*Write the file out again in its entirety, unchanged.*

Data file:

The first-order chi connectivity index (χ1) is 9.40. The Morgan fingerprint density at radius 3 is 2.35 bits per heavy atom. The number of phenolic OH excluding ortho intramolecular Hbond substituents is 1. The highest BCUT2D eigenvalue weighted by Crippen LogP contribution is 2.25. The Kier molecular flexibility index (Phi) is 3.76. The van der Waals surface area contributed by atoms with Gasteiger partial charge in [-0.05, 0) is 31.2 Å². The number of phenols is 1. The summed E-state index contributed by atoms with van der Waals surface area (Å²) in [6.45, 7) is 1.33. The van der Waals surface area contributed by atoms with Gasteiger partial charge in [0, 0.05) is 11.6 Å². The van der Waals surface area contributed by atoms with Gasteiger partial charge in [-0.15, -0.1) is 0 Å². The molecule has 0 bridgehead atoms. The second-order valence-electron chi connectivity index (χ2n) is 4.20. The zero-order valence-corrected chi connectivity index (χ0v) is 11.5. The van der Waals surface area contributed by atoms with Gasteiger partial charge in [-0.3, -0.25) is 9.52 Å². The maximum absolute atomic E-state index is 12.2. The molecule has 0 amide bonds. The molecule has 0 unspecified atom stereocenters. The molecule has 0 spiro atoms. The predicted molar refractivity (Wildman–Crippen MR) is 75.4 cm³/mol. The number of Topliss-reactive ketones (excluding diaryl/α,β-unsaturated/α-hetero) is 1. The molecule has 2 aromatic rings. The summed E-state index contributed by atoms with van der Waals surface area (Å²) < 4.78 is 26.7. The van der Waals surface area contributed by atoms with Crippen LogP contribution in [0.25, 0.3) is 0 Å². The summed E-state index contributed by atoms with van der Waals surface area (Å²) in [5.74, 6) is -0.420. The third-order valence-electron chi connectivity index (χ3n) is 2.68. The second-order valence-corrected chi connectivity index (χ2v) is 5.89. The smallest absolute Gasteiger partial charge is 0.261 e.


The first-order chi connectivity index (χ1) is 9.40. The Morgan fingerprint density at radius 3 is 2.35 bits per heavy atom. The number of phenolic OH excluding ortho intramolecular Hbond substituents is 1. The highest BCUT2D eigenvalue weighted by Crippen LogP contribution is 2.25. The Kier molecular flexibility index (Phi) is 3.76. The van der Waals surface area contributed by atoms with Gasteiger partial charge in [-0.05, 0) is 31.2 Å². The number of phenols is 1. The summed E-state index contributed by atoms with van der Waals surface area (Å²) in [6.45, 7) is 1.33. The van der Waals surface area contributed by atoms with Gasteiger partial charge in [0, 0.05) is 11.6 Å². The van der Waals surface area contributed by atoms with Gasteiger partial charge in [-0.15, -0.1) is 0 Å². The molecule has 0 bridgehead atoms. The second-order valence-electron chi connectivity index (χ2n) is 4.20. The zero-order valence-corrected chi connectivity index (χ0v) is 11.5. The van der Waals surface area contributed by atoms with Gasteiger partial charge in [-0.3, -0.25) is 9.52 Å². The maximum absolute atomic E-state index is 12.2. The molecule has 0 amide bonds. The molecule has 0 unspecified atom stereocenters. The molecule has 0 spiro atoms. The predicted molar refractivity (Wildman–Crippen MR) is 75.4 cm³/mol. The number of Topliss-reactive ketones (excluding diaryl/α,β-unsaturated/α-hetero) is 1. The molecule has 2 aromatic rings. The summed E-state index contributed by atoms with van der Waals surface area (Å²) < 4.78 is 26.7. The van der Waals surface area contributed by atoms with Crippen LogP contribution in [0.25, 0.3) is 0 Å². The summed E-state index contributed by atoms with van der Waals surface area (Å²) in [5.74, 6) is -0.420. The third-order valence-electron chi connectivity index (χ3n) is 2.68. The second-order valence-corrected chi connectivity index (χ2v) is 5.89. The smallest absolute Gasteiger partial charge is 0.261 e.